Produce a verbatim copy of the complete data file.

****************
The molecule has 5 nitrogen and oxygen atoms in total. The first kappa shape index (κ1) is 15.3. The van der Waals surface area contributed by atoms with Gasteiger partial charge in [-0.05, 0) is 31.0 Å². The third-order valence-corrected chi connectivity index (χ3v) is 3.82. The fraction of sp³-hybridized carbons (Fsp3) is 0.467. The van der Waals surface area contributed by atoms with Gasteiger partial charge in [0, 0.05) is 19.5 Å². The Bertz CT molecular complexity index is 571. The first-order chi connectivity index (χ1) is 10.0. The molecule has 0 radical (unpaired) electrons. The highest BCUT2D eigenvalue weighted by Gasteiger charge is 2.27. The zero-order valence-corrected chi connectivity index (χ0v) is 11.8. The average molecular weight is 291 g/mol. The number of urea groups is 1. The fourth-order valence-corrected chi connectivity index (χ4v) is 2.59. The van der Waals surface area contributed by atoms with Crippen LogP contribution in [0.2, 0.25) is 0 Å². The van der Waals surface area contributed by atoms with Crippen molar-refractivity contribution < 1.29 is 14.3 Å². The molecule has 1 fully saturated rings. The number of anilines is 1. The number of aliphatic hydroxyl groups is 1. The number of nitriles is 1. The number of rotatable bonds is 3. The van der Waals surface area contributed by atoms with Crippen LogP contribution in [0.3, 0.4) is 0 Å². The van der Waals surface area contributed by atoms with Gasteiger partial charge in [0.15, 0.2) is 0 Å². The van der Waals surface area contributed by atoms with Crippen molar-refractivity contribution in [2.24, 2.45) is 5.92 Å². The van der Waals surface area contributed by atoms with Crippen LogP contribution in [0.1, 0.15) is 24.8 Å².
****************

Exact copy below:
The molecule has 5 nitrogen and oxygen atoms in total. The first kappa shape index (κ1) is 15.3. The van der Waals surface area contributed by atoms with Gasteiger partial charge in [-0.05, 0) is 31.0 Å². The third-order valence-corrected chi connectivity index (χ3v) is 3.82. The fraction of sp³-hybridized carbons (Fsp3) is 0.467. The van der Waals surface area contributed by atoms with Gasteiger partial charge in [0, 0.05) is 19.5 Å². The Bertz CT molecular complexity index is 571. The first-order chi connectivity index (χ1) is 10.0. The molecule has 0 radical (unpaired) electrons. The highest BCUT2D eigenvalue weighted by Gasteiger charge is 2.27. The zero-order valence-corrected chi connectivity index (χ0v) is 11.8. The average molecular weight is 291 g/mol. The number of urea groups is 1. The fourth-order valence-corrected chi connectivity index (χ4v) is 2.59. The van der Waals surface area contributed by atoms with Crippen LogP contribution in [0.2, 0.25) is 0 Å². The van der Waals surface area contributed by atoms with Crippen molar-refractivity contribution < 1.29 is 14.3 Å². The molecule has 1 fully saturated rings. The number of anilines is 1. The number of aliphatic hydroxyl groups is 1. The number of nitriles is 1. The number of rotatable bonds is 3. The van der Waals surface area contributed by atoms with Crippen LogP contribution in [0.3, 0.4) is 0 Å². The van der Waals surface area contributed by atoms with Gasteiger partial charge in [0.15, 0.2) is 0 Å². The van der Waals surface area contributed by atoms with Crippen molar-refractivity contribution in [2.24, 2.45) is 5.92 Å². The van der Waals surface area contributed by atoms with Crippen LogP contribution in [0.1, 0.15) is 24.8 Å².